1. Can you tell us a little about the events that you did while in college which added colour to your application (Moots/Publications etc)?

In my three years of pursuing LL.B., I actively participated in several moot court competitions and even won one of them which ultimately helped me earn my first internship under the Acting Chief Justice of Delhi High Court Justice Gita Mittal. I was also associated with a project that worked on the issue of Caste discrimination in the country where I was In-charge of the online and offline campaign to enlighten the Scheduled Caste and Schedule Tribes about their legal rights and legal remedies under the Indian Statutes. In my final year, my friends and I also floated a website BeingBrief.in with an aim to provide law students with academic notes and case briefs that would aid them in their examination preparation and research. Apart from this, while pursuing my degree in commerce, I was the Organizing Head and the Coordinator of the Commerce society and also worked in the Editorial team of the Official Newsletter of the Commerce Department. However, academics was always my priority and I tried my best to attend my classes regularly and to maintain a balance between academics and extra-curricular activities.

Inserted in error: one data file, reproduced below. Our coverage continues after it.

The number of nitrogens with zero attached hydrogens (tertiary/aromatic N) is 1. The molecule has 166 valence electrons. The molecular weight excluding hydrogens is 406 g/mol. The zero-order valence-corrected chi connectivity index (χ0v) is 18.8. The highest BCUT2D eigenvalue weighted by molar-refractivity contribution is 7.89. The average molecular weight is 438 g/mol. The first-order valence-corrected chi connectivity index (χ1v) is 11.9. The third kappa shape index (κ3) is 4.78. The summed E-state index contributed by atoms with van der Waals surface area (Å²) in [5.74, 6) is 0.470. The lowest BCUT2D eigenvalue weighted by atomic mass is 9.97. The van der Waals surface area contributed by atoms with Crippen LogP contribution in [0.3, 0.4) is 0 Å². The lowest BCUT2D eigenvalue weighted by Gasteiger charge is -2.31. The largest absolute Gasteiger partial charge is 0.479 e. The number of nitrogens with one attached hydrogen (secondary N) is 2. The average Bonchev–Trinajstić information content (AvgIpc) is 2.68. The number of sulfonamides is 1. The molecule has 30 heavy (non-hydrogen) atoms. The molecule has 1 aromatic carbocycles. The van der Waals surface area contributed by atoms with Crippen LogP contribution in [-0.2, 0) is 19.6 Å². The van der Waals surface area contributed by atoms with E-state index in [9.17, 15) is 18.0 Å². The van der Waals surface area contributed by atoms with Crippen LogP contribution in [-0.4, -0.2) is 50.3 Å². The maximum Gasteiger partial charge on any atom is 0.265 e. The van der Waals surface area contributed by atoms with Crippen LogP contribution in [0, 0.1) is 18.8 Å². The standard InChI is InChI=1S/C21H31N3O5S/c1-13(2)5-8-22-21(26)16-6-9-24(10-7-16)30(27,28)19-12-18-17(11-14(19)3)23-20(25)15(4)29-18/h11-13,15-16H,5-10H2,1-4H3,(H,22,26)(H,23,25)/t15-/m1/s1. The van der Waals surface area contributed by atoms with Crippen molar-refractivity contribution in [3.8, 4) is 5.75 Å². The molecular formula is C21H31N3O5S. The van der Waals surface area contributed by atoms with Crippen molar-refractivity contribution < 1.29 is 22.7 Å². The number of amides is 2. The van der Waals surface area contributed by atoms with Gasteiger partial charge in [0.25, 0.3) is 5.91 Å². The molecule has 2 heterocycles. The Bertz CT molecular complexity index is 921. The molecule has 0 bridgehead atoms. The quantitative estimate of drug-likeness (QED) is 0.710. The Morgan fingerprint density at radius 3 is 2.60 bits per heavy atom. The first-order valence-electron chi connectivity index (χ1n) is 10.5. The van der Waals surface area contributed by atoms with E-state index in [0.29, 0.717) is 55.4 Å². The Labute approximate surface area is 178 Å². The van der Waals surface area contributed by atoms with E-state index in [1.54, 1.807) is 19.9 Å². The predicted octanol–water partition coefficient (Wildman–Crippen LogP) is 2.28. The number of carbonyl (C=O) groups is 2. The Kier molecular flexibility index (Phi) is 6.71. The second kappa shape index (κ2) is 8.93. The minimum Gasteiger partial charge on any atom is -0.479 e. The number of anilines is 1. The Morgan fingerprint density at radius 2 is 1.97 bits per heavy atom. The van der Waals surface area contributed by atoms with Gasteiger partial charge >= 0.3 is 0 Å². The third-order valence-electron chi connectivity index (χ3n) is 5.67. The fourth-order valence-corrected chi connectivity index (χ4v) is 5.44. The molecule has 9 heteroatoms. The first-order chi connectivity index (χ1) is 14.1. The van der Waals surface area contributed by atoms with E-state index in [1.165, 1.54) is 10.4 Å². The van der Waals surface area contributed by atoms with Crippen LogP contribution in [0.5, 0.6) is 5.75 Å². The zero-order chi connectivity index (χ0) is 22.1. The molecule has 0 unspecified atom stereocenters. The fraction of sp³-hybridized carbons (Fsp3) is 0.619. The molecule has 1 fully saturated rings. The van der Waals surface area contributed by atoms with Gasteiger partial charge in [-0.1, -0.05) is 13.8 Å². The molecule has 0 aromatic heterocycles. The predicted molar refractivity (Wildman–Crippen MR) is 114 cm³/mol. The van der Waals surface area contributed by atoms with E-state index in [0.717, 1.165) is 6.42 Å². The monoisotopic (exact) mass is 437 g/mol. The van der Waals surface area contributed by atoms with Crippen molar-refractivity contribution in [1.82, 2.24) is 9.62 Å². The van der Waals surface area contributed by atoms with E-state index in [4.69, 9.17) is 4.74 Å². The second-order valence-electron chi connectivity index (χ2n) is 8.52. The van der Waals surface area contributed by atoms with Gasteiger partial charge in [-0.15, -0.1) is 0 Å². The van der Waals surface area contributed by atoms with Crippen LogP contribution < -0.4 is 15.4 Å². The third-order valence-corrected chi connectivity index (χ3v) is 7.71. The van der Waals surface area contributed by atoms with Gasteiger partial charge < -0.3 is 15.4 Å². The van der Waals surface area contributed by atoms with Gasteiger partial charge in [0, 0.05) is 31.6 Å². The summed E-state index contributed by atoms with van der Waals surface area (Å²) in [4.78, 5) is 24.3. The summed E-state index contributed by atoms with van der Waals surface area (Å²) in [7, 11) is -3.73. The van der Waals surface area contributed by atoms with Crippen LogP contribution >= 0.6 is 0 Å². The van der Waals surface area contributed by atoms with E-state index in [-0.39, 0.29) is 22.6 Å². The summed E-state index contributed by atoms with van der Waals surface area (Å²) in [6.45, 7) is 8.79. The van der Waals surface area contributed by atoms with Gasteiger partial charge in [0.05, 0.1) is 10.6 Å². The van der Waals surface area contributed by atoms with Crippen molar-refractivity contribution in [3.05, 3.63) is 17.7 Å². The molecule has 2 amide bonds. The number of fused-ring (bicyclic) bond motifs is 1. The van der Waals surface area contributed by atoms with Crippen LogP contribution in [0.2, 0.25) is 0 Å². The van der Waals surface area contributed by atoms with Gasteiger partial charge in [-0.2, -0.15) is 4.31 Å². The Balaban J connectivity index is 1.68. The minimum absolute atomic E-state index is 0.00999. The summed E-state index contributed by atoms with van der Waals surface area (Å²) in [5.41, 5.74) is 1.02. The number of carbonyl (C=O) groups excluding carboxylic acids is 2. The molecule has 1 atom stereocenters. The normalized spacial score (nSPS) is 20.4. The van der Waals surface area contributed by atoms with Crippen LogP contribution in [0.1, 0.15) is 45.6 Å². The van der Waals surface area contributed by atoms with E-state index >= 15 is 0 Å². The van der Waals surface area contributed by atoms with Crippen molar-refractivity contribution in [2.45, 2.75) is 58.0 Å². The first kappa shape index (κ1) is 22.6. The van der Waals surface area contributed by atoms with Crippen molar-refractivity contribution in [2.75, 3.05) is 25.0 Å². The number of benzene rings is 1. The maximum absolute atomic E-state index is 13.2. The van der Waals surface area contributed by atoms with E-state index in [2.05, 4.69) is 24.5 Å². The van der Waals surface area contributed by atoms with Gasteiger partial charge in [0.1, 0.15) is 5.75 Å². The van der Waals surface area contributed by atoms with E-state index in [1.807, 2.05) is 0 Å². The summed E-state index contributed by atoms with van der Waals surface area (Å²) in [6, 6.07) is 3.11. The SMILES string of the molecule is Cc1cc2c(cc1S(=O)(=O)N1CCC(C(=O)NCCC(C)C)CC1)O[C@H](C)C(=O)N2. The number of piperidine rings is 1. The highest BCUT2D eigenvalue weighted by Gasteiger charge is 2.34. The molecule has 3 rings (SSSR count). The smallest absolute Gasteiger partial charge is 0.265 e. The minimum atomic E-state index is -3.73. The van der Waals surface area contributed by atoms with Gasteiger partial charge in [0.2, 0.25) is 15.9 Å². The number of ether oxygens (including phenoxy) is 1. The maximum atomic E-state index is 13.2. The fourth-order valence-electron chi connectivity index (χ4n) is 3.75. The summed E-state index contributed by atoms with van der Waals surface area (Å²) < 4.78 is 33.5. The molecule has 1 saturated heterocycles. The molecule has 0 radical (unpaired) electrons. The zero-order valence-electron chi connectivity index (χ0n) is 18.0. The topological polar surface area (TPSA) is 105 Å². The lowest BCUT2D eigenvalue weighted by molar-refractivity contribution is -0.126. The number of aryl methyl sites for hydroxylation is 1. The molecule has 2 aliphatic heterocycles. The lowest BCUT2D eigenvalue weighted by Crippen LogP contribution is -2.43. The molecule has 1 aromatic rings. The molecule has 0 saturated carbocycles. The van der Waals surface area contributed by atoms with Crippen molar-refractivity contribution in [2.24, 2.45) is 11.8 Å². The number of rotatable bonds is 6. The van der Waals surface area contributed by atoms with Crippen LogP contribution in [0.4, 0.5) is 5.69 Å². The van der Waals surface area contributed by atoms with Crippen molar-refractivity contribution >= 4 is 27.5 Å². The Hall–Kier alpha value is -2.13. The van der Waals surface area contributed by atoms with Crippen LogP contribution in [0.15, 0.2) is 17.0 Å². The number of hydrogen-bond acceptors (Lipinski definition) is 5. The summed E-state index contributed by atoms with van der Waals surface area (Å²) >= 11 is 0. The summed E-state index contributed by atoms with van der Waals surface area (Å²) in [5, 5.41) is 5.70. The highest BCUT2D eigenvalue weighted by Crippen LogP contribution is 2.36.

1. You did not do a conventional five-year law program, in fact you pursued law after finishing your bachelor in commerce. Did this have a bearing on your application?

I am not sure if pursuing a three-year law program had any positive bearing on my application or not but at least I can safely say that it does not have any negative impact on the application.

  1. You went on to work for a year after graduation while doing your applications side by side. How far did this help and does work experiences help in securing LL.M. admissions?

Yes, that is correct. I worked as an associate lawyer with Mr. Amit Khemka, a senior lawyer practicing in Economic, Constitutional, Commercial, Tax, Corporate & Technical offences under Black Money Act, PMLA, Benami, Companies Act, PC Act, Income Tax etc., for a year after graduation. In fact, I had even interned under him in my final year of law school. The experience and the exposure at work did help me in my personal growth and in understanding about my interests and likes, however, for the work experience to play a role  in securing LL.M admissions it should be of some substantial years. A work experience of less than two years, I believe, does not have any major impact on your LL.M application.

  1. What are your areas of interests? Can you tell us a little about general and specific LL.M.?

My area of interest is around Tax and Economic Laws and I would like to choose a mix of modules that cater to my interests.

Coming to the second part of the question, in a general LL.M., in the UK, you can pick and mix the units and modules which means that you can either cover a diverse collection of law areas, or choose to gear your choices to focus in one particular direction.  A specific LL.M.also usually involves a choice from a list of modules. However, these modules cover very specific, at times niche topics relating to the LL.M. subject, with the aim of giving the student in-depth knowledge of only that particular area.

  1. Lastly, is there any advice you’d like to impart to future aspirants?

I would just like to say that you should plan early, prepare efficiently,work effectively and have faith in yourself during the entire admission process and I am sure that you’ll   achieve what you desire.